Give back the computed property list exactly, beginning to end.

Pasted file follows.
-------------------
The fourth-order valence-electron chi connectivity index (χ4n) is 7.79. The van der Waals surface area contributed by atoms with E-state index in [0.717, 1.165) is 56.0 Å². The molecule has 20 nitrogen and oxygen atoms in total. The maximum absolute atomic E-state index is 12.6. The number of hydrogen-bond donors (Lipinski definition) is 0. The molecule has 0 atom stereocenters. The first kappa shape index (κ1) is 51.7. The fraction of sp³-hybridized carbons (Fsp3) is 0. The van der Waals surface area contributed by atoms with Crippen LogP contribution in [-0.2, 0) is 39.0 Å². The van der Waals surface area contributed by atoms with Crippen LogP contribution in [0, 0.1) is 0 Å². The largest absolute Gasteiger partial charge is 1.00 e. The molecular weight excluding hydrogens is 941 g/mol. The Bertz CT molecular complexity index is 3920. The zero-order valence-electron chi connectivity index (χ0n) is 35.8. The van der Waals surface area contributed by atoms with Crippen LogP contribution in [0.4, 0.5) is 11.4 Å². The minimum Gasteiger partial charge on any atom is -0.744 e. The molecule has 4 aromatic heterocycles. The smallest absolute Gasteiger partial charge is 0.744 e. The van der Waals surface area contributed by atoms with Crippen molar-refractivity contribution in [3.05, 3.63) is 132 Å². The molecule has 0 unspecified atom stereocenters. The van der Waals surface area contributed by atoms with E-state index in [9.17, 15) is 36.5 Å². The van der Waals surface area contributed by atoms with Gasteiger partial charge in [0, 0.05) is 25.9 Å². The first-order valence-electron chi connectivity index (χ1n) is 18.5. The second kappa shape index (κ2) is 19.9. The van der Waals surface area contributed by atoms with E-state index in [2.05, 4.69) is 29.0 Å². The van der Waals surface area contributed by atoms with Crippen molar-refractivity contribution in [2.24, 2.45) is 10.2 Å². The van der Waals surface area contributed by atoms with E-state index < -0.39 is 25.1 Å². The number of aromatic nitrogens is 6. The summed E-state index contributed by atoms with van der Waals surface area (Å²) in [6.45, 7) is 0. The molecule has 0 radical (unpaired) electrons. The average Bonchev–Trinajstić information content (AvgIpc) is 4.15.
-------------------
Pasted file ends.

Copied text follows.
The fourth-order valence-electron chi connectivity index (χ4n) is 7.79. The van der Waals surface area contributed by atoms with E-state index in [0.717, 1.165) is 56.0 Å². The molecule has 20 nitrogen and oxygen atoms in total. The maximum absolute atomic E-state index is 12.6. The number of hydrogen-bond donors (Lipinski definition) is 0. The molecule has 0 atom stereocenters. The first kappa shape index (κ1) is 51.7. The fraction of sp³-hybridized carbons (Fsp3) is 0. The van der Waals surface area contributed by atoms with Crippen LogP contribution in [-0.2, 0) is 39.0 Å². The van der Waals surface area contributed by atoms with Crippen LogP contribution in [0, 0.1) is 0 Å². The largest absolute Gasteiger partial charge is 1.00 e. The molecular weight excluding hydrogens is 941 g/mol. The Bertz CT molecular complexity index is 3920. The zero-order valence-electron chi connectivity index (χ0n) is 35.8. The van der Waals surface area contributed by atoms with Crippen LogP contribution in [0.4, 0.5) is 11.4 Å². The minimum Gasteiger partial charge on any atom is -0.744 e. The molecule has 4 aromatic heterocycles. The smallest absolute Gasteiger partial charge is 0.744 e. The van der Waals surface area contributed by atoms with Crippen molar-refractivity contribution in [3.05, 3.63) is 132 Å². The molecule has 0 unspecified atom stereocenters. The van der Waals surface area contributed by atoms with E-state index in [9.17, 15) is 36.5 Å². The van der Waals surface area contributed by atoms with Gasteiger partial charge in [0, 0.05) is 25.9 Å². The first-order valence-electron chi connectivity index (χ1n) is 18.5. The second kappa shape index (κ2) is 19.9. The van der Waals surface area contributed by atoms with E-state index in [2.05, 4.69) is 29.0 Å². The van der Waals surface area contributed by atoms with Crippen molar-refractivity contribution in [2.24, 2.45) is 10.2 Å². The van der Waals surface area contributed by atoms with E-state index < -0.39 is 25.1 Å². The number of aromatic nitrogens is 6. The summed E-state index contributed by atoms with van der Waals surface area (Å²) in [6.45, 7) is 0. The molecule has 0 radical (unpaired) electrons. The average Bonchev–Trinajstić information content (AvgIpc) is 4.15.